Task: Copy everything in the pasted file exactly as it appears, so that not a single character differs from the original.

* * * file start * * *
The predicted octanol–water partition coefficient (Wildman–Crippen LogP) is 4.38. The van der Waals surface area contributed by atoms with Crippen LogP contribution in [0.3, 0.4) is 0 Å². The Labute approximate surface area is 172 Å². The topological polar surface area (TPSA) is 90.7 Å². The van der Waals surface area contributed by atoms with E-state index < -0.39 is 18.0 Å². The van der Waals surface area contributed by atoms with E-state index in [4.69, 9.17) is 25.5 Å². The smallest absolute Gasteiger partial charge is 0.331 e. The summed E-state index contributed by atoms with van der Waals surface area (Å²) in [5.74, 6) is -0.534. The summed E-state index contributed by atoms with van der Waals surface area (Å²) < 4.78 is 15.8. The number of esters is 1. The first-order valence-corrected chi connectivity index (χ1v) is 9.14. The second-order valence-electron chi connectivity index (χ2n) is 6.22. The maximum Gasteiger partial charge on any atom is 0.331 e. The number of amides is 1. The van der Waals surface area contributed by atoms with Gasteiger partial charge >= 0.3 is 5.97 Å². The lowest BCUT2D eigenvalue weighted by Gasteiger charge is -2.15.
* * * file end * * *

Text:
The predicted octanol–water partition coefficient (Wildman–Crippen LogP) is 4.38. The van der Waals surface area contributed by atoms with Crippen LogP contribution in [0.3, 0.4) is 0 Å². The Labute approximate surface area is 172 Å². The topological polar surface area (TPSA) is 90.7 Å². The van der Waals surface area contributed by atoms with E-state index < -0.39 is 18.0 Å². The van der Waals surface area contributed by atoms with E-state index in [4.69, 9.17) is 25.5 Å². The smallest absolute Gasteiger partial charge is 0.331 e. The summed E-state index contributed by atoms with van der Waals surface area (Å²) in [5.74, 6) is -0.534. The summed E-state index contributed by atoms with van der Waals surface area (Å²) < 4.78 is 15.8. The number of esters is 1. The first-order valence-corrected chi connectivity index (χ1v) is 9.14. The second-order valence-electron chi connectivity index (χ2n) is 6.22. The maximum Gasteiger partial charge on any atom is 0.331 e. The number of amides is 1. The van der Waals surface area contributed by atoms with Gasteiger partial charge >= 0.3 is 5.97 Å². The lowest BCUT2D eigenvalue weighted by Gasteiger charge is -2.15.